Beautiful Oblivion is the first book in Jamie McGuire’s Maddox Brothers series; a spin off from her best seller- Beautiful Disaster. These books run parallel with Beautiful Disaster, giving us some interesting insights into Travis’s and Abby’s relationship from an external point of view. Both books focusing on with those super sexy Maddox boys was the only similarity between the two. Cami and Trent’s story was far more romantic, sexy, humorous and most important of all…more mature. Fans loved seeing Travis’s brothers-especially Trent and McGuire more than delivers with a well written story that touches on some serious subject matters with heart, heat, drama, intrigue, romance, and humor.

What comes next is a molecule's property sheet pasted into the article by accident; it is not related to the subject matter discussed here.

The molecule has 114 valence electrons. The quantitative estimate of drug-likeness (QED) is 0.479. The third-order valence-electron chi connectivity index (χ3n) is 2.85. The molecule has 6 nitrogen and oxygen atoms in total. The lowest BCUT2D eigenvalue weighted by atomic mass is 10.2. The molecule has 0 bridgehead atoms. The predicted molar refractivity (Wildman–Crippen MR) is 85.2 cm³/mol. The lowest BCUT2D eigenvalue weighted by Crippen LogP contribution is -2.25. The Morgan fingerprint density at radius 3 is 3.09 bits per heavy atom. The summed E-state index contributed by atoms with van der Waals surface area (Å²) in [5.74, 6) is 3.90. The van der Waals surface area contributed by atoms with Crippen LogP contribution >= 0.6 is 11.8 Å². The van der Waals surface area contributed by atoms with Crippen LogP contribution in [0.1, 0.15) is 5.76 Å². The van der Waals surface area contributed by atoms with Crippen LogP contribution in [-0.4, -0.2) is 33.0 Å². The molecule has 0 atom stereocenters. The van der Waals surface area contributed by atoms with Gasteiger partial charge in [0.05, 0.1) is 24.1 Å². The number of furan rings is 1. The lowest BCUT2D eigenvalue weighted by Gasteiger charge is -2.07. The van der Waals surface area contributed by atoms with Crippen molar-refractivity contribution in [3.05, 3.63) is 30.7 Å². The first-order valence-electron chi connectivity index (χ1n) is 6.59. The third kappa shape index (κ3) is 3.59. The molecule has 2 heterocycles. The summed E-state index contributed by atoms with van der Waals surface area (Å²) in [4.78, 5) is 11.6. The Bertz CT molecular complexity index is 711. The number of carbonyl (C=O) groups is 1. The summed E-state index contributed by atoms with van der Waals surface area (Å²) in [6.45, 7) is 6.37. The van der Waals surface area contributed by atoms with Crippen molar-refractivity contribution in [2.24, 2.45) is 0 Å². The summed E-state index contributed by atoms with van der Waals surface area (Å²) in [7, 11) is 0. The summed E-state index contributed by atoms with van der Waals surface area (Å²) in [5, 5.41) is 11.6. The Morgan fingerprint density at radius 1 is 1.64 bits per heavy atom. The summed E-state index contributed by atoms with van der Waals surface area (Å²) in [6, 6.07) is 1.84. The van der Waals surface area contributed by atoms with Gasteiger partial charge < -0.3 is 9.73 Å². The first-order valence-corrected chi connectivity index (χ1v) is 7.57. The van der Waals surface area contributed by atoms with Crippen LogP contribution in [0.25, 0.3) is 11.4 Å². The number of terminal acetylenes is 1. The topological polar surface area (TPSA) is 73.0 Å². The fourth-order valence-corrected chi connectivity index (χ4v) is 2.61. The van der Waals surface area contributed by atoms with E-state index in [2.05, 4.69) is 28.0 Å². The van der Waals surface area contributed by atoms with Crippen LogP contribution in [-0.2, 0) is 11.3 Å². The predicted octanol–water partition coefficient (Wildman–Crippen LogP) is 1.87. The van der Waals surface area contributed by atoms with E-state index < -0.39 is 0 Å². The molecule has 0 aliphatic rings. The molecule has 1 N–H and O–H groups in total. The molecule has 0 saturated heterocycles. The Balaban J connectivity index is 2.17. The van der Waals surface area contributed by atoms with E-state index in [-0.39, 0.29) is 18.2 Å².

A fluid and engaging storyline ebbs and flows seamlessly as we are submerged into the lives of the protagonists-Cami and Trent. McGuire’s choice to build a friends to lovers scenario with the added spice of a love triangle works well in here despite my inherent dislike of that trope. McGuire has a gift in her ability to make her characters realistic and three dimensional. This gift enables McGuire to structure the storyline and main characters in a way we understand completely why Cami and Trent gravitate towards one another without the normal flavoring of emotionally draining, overly dramatic offerings that seems to permeate this particular storyline. They aren’t perfect and while we do see some drama and angst, it’s not a continuous onslaught or used as merely a plot device. She digs beneath stereotypical behavior and gives us the real story behind it. Witty dialogue, dynamic scenes, and a well plotted swoon worthy romance serve to make this story a delight to read.